Wednesday, April 22, 2009

John Bogle on fixing our retirement system

I'm not a Boglehead, but I vacillate between thinking that no one can beat the market (and so you should put all your money in index funds) and thinking that there are star fund managers who of course can beat the market (and so you should invest in actively managed funds). It all depends on which of my funds is doing better at that particular time, I guess. I have taken an interest in Jack Bogle's ideas to fix our retirement system (I leave it up to the reader to decide if the system is broken and needs fixing).

The financial system, he charges, is too far skewed toward Wall Street and money management firms. At the same time, he says, individual investors have far too much freedom to make ruinous decisions with their retirement accounts.

So how would he fix things? Bogle proposes the creation of a federal retirement board to simplify and clarify the retirement-savings process. The board would oversee a new kind of defined-contribution account to replace the salad bowl of options—401(k), IRA, Roth IRA, Roth 401(k), 403(b)—that currently confront and confound investors. It would also monitor savers' investment choices to help them determine just how much risk they can tolerate and would emphasize low-fee mutual funds over pricier ones. Just as important, Bogle is urging Washington to require retirement plan providers—and all money managers, for that matter—to meet basic client protection standards. He wants fuller and clearer disclosures of all potential conflicts of interest and any other information that might affect investing decisions.

What I like about this: I agree that fees are too high and some of our retirement system is designed to enrich the fund managers. There is way too little accountability for poor performance from the fund managers.

What I don't like about this: I may be reading this wrong, but it seems like this proposed federal board would determine what we could invest our retirement funds in. I worry that the choices would be so conservative that it would be impossible to get the returns needed for a nice retirement. I don't mind someone overseeing investment suitability and pointing out investment risks, but it should be up to the individual to say if he or she wants to take those risks to get bigger rewards.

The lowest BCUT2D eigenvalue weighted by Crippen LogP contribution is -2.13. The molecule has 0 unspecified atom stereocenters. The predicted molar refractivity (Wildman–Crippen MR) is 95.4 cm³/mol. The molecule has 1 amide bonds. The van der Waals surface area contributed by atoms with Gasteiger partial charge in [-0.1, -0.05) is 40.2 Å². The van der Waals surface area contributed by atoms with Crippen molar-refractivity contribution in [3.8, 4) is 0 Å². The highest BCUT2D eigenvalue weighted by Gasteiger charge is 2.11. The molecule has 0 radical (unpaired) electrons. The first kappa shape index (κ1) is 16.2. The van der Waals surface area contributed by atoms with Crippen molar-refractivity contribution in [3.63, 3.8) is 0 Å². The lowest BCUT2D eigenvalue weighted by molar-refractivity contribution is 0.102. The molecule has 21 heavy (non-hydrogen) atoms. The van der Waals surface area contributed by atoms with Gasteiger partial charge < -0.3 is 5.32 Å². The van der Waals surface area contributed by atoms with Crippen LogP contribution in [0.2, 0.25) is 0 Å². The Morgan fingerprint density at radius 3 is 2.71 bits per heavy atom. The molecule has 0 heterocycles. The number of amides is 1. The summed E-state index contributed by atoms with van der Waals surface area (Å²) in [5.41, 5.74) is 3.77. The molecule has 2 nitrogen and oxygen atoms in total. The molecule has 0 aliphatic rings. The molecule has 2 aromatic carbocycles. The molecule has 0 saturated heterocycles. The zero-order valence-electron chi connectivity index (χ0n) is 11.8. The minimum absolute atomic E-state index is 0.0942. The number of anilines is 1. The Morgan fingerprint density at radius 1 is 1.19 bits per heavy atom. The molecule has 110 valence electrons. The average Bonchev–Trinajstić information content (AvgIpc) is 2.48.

Sadly, the article says that Mr. Bogle has failing health. More of his investing philosophies can be found here.

Thursday, April 9, 2009

Financial crisis numbers

I was reading a story about how innovation will lead us out of the current financial crisis (the online version has some differences from the print version). What really interested me was not the praise given to innovation, which is the central point of the article, but some of the facts and figures the author gave about the cause of the crisis.

He lays the blame for the crisis not on any one group, but on just about everyone involved; American consumers, the U.S. government, politicians, banks, rating agencies and regulators. And he says that allowing Lehman Brothers to collapse is what really made things awful. But on to the numbers.

From 1930 to 1997, U.S. house prices grew by .7% annually. From 1998 to 2006, they rose at an 8% clip.


driving mortgage equity withdrawals to over 10% of disposable income versus 3% a decade earlier and the equity content of the U.S. housing stock down from nearly 70% in 1965 to 43% - the lowest level since records have been kept.


These lower-quality mortgages grew from less than 10% to 40% of originations; interest only or negative amortization loans that didn't require near-term principal repayment were introduced and grew to around 25% of originations; and over 75% of these mortgages were not held by the lenders but rather were packaged into securities and sold to others.


Consumer balance sheets swelled with indebtedness as debt service payments reached nearly 15% of disposable income - as in the 1930s.


we experienced after 2002 the first economic recovery since the war in which real median incomes went down.


The decline in the prices of stocks and values of homes robbed American households of nearly $11 trillion in net worth - which equals the combined output of Germany, Japan and the U.K. - and perhaps $30 trillion globally. Since consumers usually spend about 5% of their net worth a year, the negative "wealth effect" likely caused them to reduce spending by about $550 billion domestically and perhaps $1.5 trillion globally.